Upper Quebec would be a great place to talk about the Wendigo, the most well-known of Native American monsters. Obviously, not a lot of American Indian myths would be subject to this kind of thing, (Their folklore is heavily guarded and taken very seriously) but the Wendigo has nontheless been a very frequent opponent in popular culture, throughout films, novels and comic books. It would also add a bit of spice to the Quebec page.

The next two, I'm not dead-set certain on. I have an icon placed on the gulf coast, because the gulf has always been treated as a ripe place setting for the supernatural. New Orealns itself is too "tame" for a mythical beast, but something may be out there in the bayous. Perhaps the best choice would be the "Loupgarou"--Louisiana's answer to the werewolf. Florida also has reports of a bigfoot type creature, the "Skunk Ape". Alabama is also home to the "Wampus Cat", a felinoid shape-shifter. In any case, these, or a combination thereof, could be great monsters.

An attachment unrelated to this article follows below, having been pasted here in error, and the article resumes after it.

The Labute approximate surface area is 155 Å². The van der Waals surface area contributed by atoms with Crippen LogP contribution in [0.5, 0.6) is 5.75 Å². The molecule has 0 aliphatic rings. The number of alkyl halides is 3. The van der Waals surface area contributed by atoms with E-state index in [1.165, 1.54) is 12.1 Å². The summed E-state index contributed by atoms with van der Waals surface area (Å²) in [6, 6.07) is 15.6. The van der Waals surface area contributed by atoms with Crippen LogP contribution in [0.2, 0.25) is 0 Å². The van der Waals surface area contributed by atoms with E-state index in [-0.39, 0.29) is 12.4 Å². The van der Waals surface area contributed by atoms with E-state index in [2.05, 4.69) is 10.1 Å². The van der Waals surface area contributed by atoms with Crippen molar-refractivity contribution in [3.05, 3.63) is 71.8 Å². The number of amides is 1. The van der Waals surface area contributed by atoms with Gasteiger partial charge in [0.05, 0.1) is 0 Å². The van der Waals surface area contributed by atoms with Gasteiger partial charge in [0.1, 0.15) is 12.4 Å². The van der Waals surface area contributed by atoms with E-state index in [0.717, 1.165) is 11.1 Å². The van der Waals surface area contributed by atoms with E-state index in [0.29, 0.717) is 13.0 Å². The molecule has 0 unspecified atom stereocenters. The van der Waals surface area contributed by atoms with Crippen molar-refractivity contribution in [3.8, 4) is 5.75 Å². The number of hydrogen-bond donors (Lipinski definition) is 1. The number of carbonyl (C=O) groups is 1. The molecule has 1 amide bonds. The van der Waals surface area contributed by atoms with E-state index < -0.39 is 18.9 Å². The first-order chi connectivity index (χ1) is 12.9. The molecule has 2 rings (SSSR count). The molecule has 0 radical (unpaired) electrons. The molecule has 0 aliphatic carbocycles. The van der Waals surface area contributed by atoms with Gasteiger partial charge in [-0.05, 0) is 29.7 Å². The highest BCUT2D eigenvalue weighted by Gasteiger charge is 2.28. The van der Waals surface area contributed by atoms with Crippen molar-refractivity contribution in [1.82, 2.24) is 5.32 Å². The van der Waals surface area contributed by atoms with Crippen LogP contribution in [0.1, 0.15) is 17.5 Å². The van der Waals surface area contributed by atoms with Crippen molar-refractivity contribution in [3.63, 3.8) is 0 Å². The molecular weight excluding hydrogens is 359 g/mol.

And finally I have an icon for Death Valley. As you can see, there should be a pattern of "Here be monsters" in rather remote locales. The first one that comes to mind is the Chupacabra, the most famous modern monster in Latin America. However, between the Jackelope's page, and the possibility for the "Roswell" monster, it might be a little redundant. However, upper Mexico has many possibilities, like the weeping La Llarona, and the fiery El Zobro.